I also experimented till I discovered an easy and practical way to master top stitching. That is coming to the blog soon, so stay tuned! Since there are so many little details about this project I want to share with you, I will be doing a “Behind The Seams” blog post about it soon.

FABRIC: I used a soft 100% brushed wool. It has texture, so I had to take extra precaution while pressing. The fabric is indeed luxurious. Since I knew that this garment would be an investment piece, I wanted to use the best fabric I could find in my budget. Local fabric stores like Joanns and Hancock only had wool blends with a low percentage of wool, but I found an array of pure wool fabric on Fabric Mart Fabrics at very good prices. And if you want a super yummy 100% wool, check out the selection of wools HERE

That’s all for now.. I am taking a one day break before jumping into my biggest project of the year… a Melton wool winter coat….with hair canvas, shoulder pads, sleeve heads… and all that jazz!

 Hope you enjoyed reading this! Leave me a comment and let me know what you are working on… And if you like this vintage cape.. add it to your bucket list!

Until next time.. 

 XOXO-

Vatsla 🙂

Easy One Hour Dolman Top

I copied my favorite Dolman Top. It is getting chilly here and I wanted something warm and comfy. I am so in love with this sweater knit dolman top I purchased sometimes last year. I decided to create a replica using a double-knit I had in my fabric stash.

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The double-knit is a thick material. It feels like sweatshirt material. Its warm and comfy. This HAS to be the most casual piece I have ever made. I usually stick to tops that are more on the fitted side. but I also like my sweatshirts!

Here is a close up of the original:IMG_9259

I did not even create a pattern for this one, since it is so easy to recreate. I simply folded my fabric and placed my original top on it. I cut around the outline eyeballing the seam allowance. I have a 3/8 inch seam allowance all over and a 5/8 inch hem allowance on the sleeves, neckline and bottom hem.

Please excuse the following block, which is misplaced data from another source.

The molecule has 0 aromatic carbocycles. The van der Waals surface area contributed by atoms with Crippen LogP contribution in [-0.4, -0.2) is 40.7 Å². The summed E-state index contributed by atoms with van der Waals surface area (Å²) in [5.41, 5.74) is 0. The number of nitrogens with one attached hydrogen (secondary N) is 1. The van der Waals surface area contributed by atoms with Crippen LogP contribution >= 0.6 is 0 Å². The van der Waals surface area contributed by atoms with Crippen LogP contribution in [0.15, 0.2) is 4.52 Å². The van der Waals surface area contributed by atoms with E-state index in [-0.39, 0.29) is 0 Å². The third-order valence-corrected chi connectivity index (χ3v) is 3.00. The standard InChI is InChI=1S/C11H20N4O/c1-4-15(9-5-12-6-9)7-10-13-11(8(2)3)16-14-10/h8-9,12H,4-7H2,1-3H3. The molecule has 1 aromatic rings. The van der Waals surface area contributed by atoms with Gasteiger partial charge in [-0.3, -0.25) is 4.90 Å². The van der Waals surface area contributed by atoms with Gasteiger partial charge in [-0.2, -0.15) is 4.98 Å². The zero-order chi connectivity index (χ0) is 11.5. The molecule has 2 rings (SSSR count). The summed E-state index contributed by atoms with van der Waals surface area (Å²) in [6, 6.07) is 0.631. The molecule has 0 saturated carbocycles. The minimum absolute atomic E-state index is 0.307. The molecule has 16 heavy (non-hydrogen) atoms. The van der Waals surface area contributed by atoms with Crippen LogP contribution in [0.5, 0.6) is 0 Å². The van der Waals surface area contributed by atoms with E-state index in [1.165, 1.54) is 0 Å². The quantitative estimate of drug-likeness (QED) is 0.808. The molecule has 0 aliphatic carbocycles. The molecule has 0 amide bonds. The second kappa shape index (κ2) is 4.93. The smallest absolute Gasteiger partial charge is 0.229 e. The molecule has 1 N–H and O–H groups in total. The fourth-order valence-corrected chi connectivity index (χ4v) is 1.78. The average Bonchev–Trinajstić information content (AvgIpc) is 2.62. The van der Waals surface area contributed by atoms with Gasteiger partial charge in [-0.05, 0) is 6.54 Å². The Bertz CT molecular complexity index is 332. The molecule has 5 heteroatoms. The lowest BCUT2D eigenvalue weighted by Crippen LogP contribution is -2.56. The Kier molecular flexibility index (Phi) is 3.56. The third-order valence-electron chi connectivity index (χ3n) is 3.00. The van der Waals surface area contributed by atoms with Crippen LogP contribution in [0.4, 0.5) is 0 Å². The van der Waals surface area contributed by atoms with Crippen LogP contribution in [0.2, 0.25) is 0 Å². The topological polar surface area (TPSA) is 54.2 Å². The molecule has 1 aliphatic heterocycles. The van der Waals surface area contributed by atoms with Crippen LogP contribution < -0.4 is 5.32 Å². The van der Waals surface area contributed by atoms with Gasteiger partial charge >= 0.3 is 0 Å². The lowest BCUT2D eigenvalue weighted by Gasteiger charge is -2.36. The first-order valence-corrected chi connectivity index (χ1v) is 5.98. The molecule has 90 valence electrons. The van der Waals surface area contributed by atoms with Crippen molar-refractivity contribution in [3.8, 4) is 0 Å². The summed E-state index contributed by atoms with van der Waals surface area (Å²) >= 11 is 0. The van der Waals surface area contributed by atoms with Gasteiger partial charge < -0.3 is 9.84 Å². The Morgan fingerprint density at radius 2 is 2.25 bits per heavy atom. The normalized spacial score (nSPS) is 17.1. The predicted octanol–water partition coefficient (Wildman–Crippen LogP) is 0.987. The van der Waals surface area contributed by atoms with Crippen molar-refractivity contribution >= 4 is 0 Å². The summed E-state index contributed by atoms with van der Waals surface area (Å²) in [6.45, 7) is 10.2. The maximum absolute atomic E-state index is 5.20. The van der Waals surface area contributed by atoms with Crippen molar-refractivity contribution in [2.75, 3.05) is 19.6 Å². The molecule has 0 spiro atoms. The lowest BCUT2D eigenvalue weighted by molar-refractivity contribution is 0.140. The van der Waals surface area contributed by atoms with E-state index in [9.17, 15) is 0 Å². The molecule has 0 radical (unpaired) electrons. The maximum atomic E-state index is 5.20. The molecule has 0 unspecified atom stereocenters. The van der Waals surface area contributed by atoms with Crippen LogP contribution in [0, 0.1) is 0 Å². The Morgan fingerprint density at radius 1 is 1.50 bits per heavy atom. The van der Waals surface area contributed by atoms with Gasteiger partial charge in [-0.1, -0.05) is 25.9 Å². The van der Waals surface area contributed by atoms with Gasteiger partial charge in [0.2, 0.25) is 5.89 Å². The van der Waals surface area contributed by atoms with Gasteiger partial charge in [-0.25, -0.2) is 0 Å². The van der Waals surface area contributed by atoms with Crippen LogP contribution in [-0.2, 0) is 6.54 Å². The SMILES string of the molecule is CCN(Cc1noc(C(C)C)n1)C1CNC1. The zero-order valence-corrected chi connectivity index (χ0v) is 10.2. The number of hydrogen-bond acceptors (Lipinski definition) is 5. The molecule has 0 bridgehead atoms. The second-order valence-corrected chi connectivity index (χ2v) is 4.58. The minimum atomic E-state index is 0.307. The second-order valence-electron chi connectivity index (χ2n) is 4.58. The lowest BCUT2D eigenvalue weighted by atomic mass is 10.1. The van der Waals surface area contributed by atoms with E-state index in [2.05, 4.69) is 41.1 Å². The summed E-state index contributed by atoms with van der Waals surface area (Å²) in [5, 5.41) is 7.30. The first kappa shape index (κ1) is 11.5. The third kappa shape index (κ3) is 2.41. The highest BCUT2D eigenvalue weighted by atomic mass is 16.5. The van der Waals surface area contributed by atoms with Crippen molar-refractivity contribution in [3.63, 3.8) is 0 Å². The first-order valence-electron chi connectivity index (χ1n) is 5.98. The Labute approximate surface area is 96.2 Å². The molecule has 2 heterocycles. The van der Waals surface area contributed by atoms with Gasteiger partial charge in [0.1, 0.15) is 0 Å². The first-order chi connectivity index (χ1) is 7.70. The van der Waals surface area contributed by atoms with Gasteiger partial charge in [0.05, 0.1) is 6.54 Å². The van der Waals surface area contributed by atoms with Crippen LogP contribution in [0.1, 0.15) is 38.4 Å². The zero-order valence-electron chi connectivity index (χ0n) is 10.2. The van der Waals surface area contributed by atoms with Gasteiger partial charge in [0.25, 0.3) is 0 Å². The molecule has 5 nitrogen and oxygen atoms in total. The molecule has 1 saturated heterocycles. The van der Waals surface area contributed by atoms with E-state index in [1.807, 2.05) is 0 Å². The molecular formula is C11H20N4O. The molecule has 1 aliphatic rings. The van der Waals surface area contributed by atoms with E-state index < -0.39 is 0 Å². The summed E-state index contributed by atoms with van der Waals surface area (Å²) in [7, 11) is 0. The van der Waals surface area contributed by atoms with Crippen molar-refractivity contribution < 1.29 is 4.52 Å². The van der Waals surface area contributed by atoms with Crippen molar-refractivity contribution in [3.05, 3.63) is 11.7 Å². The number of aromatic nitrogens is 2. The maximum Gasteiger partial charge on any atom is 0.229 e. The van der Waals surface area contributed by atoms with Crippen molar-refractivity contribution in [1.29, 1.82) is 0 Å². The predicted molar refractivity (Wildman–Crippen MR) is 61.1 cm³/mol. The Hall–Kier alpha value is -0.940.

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One of the main reasons this is such a simple top is that there is no separate sleeve to sew.  As you can see below, the bodice and sleeve are one,

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I like how to the stripes on the side create a chevron pattern…

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PATTERN: This is what the pattern would look like if you used a commercial pattern

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I simply traced my original tee as described above in the post. If you want to do it the way I did, but dont have a dolman top in your wardrobe, you can take any t shirt you own and do it this way: I have shown the original tee in blue and how you will trace around it in red to create your pattern. My front and back bodice are exactly the same with the exception of the neckline, which is lower on the back .

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FABRIC:I used a double knit from girl Charlee, but I used the wrong side on the outside of the top, as I loved the texture and I also liked the color better as compared to the correct side of the fabric.

SEWING : This was pretty simple to sew and can be a one hour top. There are only 4 seams to sew: 2 side seams and 2 shoulder seams. I completed the hemming with a coverstitch. You could also hem using a twin needle.

I hope you are having a wonderful week so far.Let me know what you think of this easy project.

Until next time!

XOXO

-Vatsla.

 

Cozy and Comfy : DIY Cowl Neck Top


It finally began to feel like fall at the beginning of October, and I pulled out one of my favorite black cowl neck tops. I made this a while back, so it’s not a product of my 2015 Ready To Wear Fast. However, its been getting a lot of wear lately.

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What I LOVE about this top: It’s so easy to wear. It’s casual, yet stylish and the fabric is super soft. I also love the full sleeve length. The sleeves are actually longer than my arms and I love that because I can pull them over my hands on those chilly evenings..

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I cannot remember exactly when I made this top but it might have been in 2014 or even 2013. Although.. I was pregnant in 2013.. so it was probably made sometime last year